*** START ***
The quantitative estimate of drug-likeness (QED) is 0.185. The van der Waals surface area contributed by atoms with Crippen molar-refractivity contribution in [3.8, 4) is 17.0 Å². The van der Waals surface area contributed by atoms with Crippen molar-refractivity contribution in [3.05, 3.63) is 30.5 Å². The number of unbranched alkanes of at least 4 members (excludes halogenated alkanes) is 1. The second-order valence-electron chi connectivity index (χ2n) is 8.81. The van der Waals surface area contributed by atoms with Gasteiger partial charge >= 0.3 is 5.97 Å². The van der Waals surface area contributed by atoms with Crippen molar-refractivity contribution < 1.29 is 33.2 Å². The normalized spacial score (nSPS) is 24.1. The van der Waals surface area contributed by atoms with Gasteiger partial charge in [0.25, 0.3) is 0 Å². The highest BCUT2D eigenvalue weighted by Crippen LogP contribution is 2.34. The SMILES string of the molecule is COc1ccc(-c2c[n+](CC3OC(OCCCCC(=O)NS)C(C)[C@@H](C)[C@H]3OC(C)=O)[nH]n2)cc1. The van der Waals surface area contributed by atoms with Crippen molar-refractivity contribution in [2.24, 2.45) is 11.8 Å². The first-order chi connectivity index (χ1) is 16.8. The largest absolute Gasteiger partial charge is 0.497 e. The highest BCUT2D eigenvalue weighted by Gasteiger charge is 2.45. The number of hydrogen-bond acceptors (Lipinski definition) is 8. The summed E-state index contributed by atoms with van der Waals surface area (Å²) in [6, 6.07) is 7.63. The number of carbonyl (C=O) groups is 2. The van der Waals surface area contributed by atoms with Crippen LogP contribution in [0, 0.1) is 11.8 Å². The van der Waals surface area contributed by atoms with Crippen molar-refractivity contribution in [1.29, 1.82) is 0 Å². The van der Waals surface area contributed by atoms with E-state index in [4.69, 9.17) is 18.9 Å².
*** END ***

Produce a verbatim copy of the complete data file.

The quantitative estimate of drug-likeness (QED) is 0.185. The van der Waals surface area contributed by atoms with Crippen molar-refractivity contribution in [3.8, 4) is 17.0 Å². The van der Waals surface area contributed by atoms with Crippen molar-refractivity contribution in [3.05, 3.63) is 30.5 Å². The number of unbranched alkanes of at least 4 members (excludes halogenated alkanes) is 1. The second-order valence-electron chi connectivity index (χ2n) is 8.81. The van der Waals surface area contributed by atoms with Gasteiger partial charge >= 0.3 is 5.97 Å². The van der Waals surface area contributed by atoms with Crippen molar-refractivity contribution < 1.29 is 33.2 Å². The normalized spacial score (nSPS) is 24.1. The van der Waals surface area contributed by atoms with Gasteiger partial charge in [0.25, 0.3) is 0 Å². The highest BCUT2D eigenvalue weighted by Crippen LogP contribution is 2.34. The SMILES string of the molecule is COc1ccc(-c2c[n+](CC3OC(OCCCCC(=O)NS)C(C)[C@@H](C)[C@H]3OC(C)=O)[nH]n2)cc1. The van der Waals surface area contributed by atoms with Crippen molar-refractivity contribution in [2.24, 2.45) is 11.8 Å². The first-order chi connectivity index (χ1) is 16.8. The largest absolute Gasteiger partial charge is 0.497 e. The highest BCUT2D eigenvalue weighted by Gasteiger charge is 2.45. The number of hydrogen-bond acceptors (Lipinski definition) is 8. The summed E-state index contributed by atoms with van der Waals surface area (Å²) in [6, 6.07) is 7.63. The number of carbonyl (C=O) groups is 2. The van der Waals surface area contributed by atoms with Crippen LogP contribution in [0, 0.1) is 11.8 Å². The van der Waals surface area contributed by atoms with Crippen molar-refractivity contribution in [1.29, 1.82) is 0 Å². The van der Waals surface area contributed by atoms with E-state index in [4.69, 9.17) is 18.9 Å².